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Brother from another: SUSE releases software-defined Ceph

A penny per gig per month - there's cheap for you

The other Linux distro, SUSE, has made good its Ceph promise.

Ceph is an open source, unified, scale-out block, object store and file system, and is used for big data workloads. It competes with Gluster and IBM's proprietary GPFS and is thought to be the most popular open source distributed storage software.

Red Hat has made inroads into the world of Cephdom by buying InkTank for $175m in April last year and bolstering its ability to support Ceph customers.

SUSE now wants a piece of this market and has released its Ceph product as SUSE Enterprise Storage (SES), which is based on the Firefly version of Ceph. Customers build out an infrastructure of commodity servers and disk drives on which to run said SES.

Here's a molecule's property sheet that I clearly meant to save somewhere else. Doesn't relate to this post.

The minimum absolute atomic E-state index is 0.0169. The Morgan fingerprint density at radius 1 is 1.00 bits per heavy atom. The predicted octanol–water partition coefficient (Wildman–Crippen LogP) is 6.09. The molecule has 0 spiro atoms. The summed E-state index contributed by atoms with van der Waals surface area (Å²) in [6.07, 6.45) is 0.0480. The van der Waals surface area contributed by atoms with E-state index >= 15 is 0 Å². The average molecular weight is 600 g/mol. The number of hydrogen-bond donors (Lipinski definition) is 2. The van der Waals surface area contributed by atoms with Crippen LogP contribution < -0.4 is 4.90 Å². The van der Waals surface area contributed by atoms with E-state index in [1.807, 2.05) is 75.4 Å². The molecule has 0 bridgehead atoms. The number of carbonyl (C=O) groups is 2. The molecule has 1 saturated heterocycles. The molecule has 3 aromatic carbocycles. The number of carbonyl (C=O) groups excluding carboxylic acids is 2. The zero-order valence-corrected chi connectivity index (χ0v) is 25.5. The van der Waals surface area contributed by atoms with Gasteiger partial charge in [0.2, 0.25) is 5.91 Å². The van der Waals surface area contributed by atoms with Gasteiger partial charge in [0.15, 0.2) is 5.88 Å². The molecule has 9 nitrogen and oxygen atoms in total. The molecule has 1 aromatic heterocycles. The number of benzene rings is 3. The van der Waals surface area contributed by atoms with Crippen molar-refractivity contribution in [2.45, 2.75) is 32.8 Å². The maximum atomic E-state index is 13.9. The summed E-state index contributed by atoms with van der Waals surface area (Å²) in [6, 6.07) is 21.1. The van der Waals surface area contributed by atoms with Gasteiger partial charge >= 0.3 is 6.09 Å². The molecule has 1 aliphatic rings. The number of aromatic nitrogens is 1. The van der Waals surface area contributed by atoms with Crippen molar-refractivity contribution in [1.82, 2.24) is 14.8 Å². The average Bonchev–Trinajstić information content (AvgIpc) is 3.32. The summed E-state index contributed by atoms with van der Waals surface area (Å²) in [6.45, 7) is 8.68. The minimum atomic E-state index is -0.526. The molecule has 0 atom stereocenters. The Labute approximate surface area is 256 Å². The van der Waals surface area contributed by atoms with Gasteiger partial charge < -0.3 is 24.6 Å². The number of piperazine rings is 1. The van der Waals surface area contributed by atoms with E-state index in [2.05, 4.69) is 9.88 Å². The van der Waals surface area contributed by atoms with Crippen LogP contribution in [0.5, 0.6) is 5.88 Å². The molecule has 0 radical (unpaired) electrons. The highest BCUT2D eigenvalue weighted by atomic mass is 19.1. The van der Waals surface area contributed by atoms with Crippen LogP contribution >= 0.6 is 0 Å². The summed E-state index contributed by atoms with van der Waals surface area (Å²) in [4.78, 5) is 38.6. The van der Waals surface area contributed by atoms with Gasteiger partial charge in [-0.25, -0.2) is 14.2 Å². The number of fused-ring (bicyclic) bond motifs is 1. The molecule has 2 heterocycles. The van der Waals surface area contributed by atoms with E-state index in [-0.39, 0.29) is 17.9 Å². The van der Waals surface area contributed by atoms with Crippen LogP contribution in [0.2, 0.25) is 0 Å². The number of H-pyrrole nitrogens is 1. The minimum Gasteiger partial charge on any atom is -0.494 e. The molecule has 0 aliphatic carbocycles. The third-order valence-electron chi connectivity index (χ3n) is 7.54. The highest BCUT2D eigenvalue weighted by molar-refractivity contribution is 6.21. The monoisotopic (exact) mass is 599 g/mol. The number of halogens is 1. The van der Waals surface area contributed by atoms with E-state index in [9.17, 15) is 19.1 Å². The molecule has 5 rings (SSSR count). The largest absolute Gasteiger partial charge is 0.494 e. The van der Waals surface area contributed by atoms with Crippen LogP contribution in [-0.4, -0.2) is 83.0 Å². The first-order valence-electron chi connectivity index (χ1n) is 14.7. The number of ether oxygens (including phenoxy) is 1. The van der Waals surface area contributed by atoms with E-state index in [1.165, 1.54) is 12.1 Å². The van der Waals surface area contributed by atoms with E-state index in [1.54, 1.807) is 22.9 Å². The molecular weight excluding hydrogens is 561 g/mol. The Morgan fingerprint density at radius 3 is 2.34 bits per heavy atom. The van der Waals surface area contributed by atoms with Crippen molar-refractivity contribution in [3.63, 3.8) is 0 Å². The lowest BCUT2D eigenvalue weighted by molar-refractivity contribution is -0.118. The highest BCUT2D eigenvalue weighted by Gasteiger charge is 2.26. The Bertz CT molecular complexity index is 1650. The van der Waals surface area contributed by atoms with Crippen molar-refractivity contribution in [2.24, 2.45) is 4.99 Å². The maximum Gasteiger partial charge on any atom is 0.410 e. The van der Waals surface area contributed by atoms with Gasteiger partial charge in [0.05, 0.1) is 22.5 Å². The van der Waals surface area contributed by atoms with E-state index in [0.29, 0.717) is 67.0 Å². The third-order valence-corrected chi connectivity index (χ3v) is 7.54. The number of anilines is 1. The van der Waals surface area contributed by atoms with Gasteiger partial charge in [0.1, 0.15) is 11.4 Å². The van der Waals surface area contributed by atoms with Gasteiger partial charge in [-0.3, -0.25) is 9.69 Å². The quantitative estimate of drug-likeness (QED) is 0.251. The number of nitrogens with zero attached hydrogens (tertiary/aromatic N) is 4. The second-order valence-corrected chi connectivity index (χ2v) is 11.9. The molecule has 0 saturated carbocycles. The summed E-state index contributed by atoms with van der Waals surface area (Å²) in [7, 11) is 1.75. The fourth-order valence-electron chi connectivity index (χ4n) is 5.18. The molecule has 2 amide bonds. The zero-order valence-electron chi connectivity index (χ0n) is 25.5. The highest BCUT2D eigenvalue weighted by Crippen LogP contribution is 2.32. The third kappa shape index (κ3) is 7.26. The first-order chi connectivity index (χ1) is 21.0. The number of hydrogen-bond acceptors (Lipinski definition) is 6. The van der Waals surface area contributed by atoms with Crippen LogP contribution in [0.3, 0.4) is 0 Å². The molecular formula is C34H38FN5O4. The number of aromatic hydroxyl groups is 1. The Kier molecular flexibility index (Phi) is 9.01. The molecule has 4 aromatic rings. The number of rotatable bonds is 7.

SUSE reckons enterprises can escape proprietary hardware and software storage lock-in by using its SES get-out-of-lock-in-jail card to get "functionality comparable to mid- and high-end storage products but at a fraction of the cost.”

That's a canned quote from Nils Brauckmann, president and general manager of SUSE.

Its feature list includes cache tiering, thin provisioning, copy-on-write cloning and erasure coding.

SUSE Ceph is now generally available, as an option with SUSE OpenStack Cloud or as a stand-alone storage, for 0.1 cent per GB per month. ®

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